A burst of laughter escaped my lips, startling Pickles.

“Thank you! I got it!” I shouted at the top of my lungs. A universe of misery still had room for laughter. Humans are not perfect specimens by any degree. We have our days of torment and insecurity. Sometimes we let the little things weigh too much in light of the bigger picture.

I get up and chase after Pickles. If you’re looking for me - just look for the crazed woman running around in her pajamas through the snow in the middle of the night and laugh, because sometimes there isn’t anything else left to do. - Indigo

Picture found here

Tuesday, December 1, 2009

Pickled Grace

“A dog is the only thing on earth that will love you more than you love yourself.” Josh Billings


As I turn the lights on to the Christmas tree, Pickles steps up beside me and nudges my hand. I absently stroke the top of her head. There is a silent agreement between us, dog and human; it’s that time of the year again. We recognize this place, this starting point that becomes us – the working dog and the human who so desperately needed her.

In a couple weeks it will herald the third year of our beginning, our friendship and my biggest lesson in life – how to love unconditionally. December 12th is not just an ordinary day, its Pickles arrival date in my life.

In the meantime, Pickles curls up beside the tree and I sit typing this story on my laptop. Chuckling, I can’t help but think how things have come full circle, for in a way this too resembles the beginning.

This is Pickles’ story and mine…perhaps more hers.

However the actual beginning started with me. I often mistakenly say I got Pickles a year after my encroaching deafness, in reality it was two years. The first year of my silence is another story for another day. I will say this – I fought my deafness with all I was. And yes, it was a futile battle. The quiet absence of sound would be my life from then on in. When I stopped fighting and started accepting the inevitable, I became determined to find a way back to me. You see I thought I had lost far more than my hearing and had become something less than. The reality being I had not even begun to find me - until then.

In desperation I was driven to the computer exploring every little tidbit I could find on late deafened individuals. Just as I was about to give up the ghost of finding my answer, an article highlighting working dogs for the deaf, caught my eye. I couldn’t stop thinking about what I had read and how it would work to my advantage. Sadly yes, it was all about me in those days. I was lost in self pity and forlorn depreciation of life in general.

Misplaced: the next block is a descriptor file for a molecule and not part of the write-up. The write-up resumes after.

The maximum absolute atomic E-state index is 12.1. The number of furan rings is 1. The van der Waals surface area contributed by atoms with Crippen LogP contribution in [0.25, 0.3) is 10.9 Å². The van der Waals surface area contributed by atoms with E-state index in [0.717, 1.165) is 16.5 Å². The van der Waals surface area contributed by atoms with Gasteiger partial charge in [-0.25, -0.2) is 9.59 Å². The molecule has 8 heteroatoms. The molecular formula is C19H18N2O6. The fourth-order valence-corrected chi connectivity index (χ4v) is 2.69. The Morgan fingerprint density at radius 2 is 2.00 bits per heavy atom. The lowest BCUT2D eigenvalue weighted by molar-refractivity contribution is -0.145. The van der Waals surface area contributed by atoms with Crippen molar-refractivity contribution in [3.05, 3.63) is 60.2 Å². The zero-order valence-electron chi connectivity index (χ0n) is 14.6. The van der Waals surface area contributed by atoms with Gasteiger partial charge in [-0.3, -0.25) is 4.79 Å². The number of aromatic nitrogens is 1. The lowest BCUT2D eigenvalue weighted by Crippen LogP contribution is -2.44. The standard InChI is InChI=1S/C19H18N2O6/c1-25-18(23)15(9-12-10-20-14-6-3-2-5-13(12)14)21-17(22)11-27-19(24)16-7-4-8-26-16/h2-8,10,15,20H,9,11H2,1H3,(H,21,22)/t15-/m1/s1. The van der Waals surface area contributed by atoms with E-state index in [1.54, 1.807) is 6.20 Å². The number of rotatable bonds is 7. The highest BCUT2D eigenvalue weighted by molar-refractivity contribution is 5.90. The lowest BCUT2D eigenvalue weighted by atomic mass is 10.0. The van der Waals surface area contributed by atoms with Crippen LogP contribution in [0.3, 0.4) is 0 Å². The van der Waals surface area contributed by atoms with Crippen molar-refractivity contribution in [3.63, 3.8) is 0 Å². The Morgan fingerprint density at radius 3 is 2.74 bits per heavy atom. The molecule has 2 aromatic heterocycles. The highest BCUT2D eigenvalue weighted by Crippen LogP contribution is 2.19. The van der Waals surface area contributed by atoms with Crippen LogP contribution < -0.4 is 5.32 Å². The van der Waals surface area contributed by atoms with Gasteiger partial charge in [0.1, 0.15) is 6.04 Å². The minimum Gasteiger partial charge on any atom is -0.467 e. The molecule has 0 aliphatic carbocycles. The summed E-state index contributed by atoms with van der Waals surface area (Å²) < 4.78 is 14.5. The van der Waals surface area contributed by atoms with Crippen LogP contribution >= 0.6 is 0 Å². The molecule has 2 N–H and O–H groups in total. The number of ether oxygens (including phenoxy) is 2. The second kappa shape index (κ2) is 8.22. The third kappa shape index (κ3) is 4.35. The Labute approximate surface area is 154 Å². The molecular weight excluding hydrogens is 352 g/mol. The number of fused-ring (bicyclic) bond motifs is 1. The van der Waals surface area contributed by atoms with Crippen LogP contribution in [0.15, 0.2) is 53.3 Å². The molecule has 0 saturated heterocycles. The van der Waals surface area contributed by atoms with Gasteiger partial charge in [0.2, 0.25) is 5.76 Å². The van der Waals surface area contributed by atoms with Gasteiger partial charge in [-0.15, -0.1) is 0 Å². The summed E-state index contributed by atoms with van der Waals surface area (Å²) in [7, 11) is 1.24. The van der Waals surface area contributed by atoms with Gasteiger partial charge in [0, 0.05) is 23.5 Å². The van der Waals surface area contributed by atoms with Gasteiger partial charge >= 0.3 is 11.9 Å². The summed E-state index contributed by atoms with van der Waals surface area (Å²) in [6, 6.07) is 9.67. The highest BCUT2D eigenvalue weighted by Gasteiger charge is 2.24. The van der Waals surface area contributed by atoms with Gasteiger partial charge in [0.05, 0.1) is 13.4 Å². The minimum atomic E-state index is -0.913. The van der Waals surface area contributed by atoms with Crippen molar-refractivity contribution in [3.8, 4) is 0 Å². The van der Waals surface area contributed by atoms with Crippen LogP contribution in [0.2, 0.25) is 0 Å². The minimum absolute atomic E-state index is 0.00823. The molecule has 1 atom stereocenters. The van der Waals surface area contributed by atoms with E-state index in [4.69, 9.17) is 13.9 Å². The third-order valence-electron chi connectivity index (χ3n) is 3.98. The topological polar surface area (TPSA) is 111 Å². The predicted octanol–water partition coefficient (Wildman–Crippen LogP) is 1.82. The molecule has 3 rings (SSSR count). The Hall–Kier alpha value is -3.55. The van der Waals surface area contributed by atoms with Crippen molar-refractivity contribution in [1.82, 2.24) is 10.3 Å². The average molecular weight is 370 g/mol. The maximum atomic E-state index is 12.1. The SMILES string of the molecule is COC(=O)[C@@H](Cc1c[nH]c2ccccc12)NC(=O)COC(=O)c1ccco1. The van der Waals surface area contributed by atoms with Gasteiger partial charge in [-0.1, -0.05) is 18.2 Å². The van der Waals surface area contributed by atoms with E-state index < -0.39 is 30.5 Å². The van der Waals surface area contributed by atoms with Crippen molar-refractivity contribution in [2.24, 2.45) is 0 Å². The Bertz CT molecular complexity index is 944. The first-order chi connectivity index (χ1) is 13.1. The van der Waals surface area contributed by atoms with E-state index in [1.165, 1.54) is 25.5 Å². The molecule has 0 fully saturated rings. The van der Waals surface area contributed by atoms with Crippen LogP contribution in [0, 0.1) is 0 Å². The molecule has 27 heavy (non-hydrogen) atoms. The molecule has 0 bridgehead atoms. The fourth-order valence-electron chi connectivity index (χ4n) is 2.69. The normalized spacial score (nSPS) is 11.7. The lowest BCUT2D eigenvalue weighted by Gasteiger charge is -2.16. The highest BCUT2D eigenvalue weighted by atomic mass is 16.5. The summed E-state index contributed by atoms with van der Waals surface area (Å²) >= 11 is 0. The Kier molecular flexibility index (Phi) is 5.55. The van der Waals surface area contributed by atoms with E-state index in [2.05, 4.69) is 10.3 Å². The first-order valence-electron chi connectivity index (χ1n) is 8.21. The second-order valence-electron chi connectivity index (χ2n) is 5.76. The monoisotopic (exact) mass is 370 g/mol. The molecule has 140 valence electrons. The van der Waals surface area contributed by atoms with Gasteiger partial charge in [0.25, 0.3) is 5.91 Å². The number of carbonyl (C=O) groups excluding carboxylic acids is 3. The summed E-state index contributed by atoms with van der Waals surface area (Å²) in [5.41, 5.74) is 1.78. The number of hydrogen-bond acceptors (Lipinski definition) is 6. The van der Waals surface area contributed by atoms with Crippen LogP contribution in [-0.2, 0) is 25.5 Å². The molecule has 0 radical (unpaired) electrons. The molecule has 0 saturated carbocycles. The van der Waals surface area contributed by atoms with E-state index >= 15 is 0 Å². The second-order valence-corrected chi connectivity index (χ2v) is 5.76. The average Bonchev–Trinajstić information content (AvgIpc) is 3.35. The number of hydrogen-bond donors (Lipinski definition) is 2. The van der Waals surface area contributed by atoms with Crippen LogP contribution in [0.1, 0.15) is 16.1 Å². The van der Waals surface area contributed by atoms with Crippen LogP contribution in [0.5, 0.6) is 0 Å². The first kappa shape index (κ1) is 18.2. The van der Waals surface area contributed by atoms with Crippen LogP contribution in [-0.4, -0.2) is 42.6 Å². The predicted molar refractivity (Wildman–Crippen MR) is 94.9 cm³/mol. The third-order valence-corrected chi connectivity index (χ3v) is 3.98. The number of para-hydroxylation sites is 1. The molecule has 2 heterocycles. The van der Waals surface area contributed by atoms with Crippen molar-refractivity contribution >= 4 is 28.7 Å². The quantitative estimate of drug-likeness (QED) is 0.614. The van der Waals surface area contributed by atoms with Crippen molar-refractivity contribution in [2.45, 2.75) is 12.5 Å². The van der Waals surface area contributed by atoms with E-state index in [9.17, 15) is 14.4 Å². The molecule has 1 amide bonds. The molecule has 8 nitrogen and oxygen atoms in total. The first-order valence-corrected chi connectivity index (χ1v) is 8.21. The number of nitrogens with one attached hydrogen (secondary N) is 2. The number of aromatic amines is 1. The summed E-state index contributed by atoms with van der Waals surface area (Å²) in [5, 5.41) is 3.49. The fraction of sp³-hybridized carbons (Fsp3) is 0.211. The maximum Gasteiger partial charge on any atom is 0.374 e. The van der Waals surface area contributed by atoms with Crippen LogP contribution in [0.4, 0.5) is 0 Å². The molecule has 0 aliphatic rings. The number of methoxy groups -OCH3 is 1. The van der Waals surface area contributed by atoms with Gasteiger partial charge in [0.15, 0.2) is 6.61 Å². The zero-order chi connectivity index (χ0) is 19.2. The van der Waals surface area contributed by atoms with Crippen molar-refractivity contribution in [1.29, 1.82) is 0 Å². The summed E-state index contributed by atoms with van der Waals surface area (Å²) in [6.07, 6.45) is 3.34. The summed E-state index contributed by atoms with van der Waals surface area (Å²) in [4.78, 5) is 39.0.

The picture above was my introduction to Pickles. I fell in love with her right then and there, more so when I discovered her story. Not only was she a Katrina survivor, she had spent the past year being passed around in shelters until the agency I obtained her from, found her. Not unlike me, Pickles was looking for a place to belong, a place to fit in.

She was the animal equivalent of me. Somehow I knew her before I ever laid eyes on her.

Pickles and I would discover all we needed to know of each other in the following two weeks after her arrival. We would be literally attached by a leash 24/7 as part of her training, to make sure she understood I was the human she would be working for. Honestly, she is a working dog with all the restrictions that come with that title and yet so much more. I no longer think it’s training but something more spirited that exist between us. Six months later I would understand that last assertion intimately.

The night before I had been sick with a lung infection, struggling to breath, weak and confined to the bed. I remember seeing Pickles pad into the room, watching me with concern in her eyes from the end of the bed before I faded off to sleep. When I awoke the next morning, Pickles was beside my bed (no small feat as there was barely enough room for her 65lb body), sitting there with her head nestled against my arm. Her bloodshot, drooping eyes signify she had been there all night, going without sleep to watch over me. I think I knew then there was much, much more to her quirky personality and me finding myself amidst the silence. She wasn’t just my working dog - she was fast becoming my teacher.

And if you’re wondering…yes, Pickles was instrumental in helping me accept my deafness. As a matter of fact, she can even be credited with me becoming a writer. How? It all began with those first few entries entailing Pickles arrival in my life.

How fitting that Pickles training with the leash ended on Christmas Eve. How perfectly she fit into my life and I hers. I get up and join Pickles staring at the tree lost in contemplation. It stands as a reminder to us of how far we’ve come. Pickled grace - indeed.